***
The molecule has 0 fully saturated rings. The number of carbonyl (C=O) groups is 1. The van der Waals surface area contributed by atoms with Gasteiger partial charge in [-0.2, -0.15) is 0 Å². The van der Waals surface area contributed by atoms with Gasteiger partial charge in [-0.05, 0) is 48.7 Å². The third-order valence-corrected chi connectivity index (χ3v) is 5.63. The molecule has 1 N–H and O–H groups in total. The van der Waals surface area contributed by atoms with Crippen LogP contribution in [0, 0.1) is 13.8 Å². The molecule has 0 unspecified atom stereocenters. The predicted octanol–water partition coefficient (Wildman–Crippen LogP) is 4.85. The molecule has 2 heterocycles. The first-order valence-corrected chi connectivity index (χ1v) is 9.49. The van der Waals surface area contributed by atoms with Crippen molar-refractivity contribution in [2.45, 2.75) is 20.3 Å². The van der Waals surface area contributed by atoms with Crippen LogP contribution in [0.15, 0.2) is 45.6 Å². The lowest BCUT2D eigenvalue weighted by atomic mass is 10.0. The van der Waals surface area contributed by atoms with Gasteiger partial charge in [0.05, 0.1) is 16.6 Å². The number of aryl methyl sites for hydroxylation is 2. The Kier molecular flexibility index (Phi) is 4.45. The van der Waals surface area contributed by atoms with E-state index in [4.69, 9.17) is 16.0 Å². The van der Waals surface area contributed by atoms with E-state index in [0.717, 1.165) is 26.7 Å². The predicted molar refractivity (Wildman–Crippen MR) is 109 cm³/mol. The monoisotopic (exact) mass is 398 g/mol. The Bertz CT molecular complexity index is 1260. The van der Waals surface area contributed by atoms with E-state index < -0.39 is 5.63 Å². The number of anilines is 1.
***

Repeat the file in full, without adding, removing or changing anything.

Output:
The molecule has 0 fully saturated rings. The number of carbonyl (C=O) groups is 1. The van der Waals surface area contributed by atoms with Gasteiger partial charge in [-0.2, -0.15) is 0 Å². The van der Waals surface area contributed by atoms with Gasteiger partial charge in [-0.05, 0) is 48.7 Å². The third-order valence-corrected chi connectivity index (χ3v) is 5.63. The molecule has 1 N–H and O–H groups in total. The van der Waals surface area contributed by atoms with Crippen LogP contribution in [0, 0.1) is 13.8 Å². The molecule has 0 unspecified atom stereocenters. The predicted octanol–water partition coefficient (Wildman–Crippen LogP) is 4.85. The molecule has 2 heterocycles. The first-order valence-corrected chi connectivity index (χ1v) is 9.49. The van der Waals surface area contributed by atoms with Crippen molar-refractivity contribution in [2.45, 2.75) is 20.3 Å². The van der Waals surface area contributed by atoms with Crippen LogP contribution in [0.15, 0.2) is 45.6 Å². The lowest BCUT2D eigenvalue weighted by atomic mass is 10.0. The van der Waals surface area contributed by atoms with Gasteiger partial charge in [0.05, 0.1) is 16.6 Å². The number of aryl methyl sites for hydroxylation is 2. The Kier molecular flexibility index (Phi) is 4.45. The van der Waals surface area contributed by atoms with E-state index in [4.69, 9.17) is 16.0 Å². The van der Waals surface area contributed by atoms with E-state index in [0.717, 1.165) is 26.7 Å². The predicted molar refractivity (Wildman–Crippen MR) is 109 cm³/mol. The monoisotopic (exact) mass is 398 g/mol. The Bertz CT molecular complexity index is 1260. The van der Waals surface area contributed by atoms with E-state index < -0.39 is 5.63 Å². The number of anilines is 1.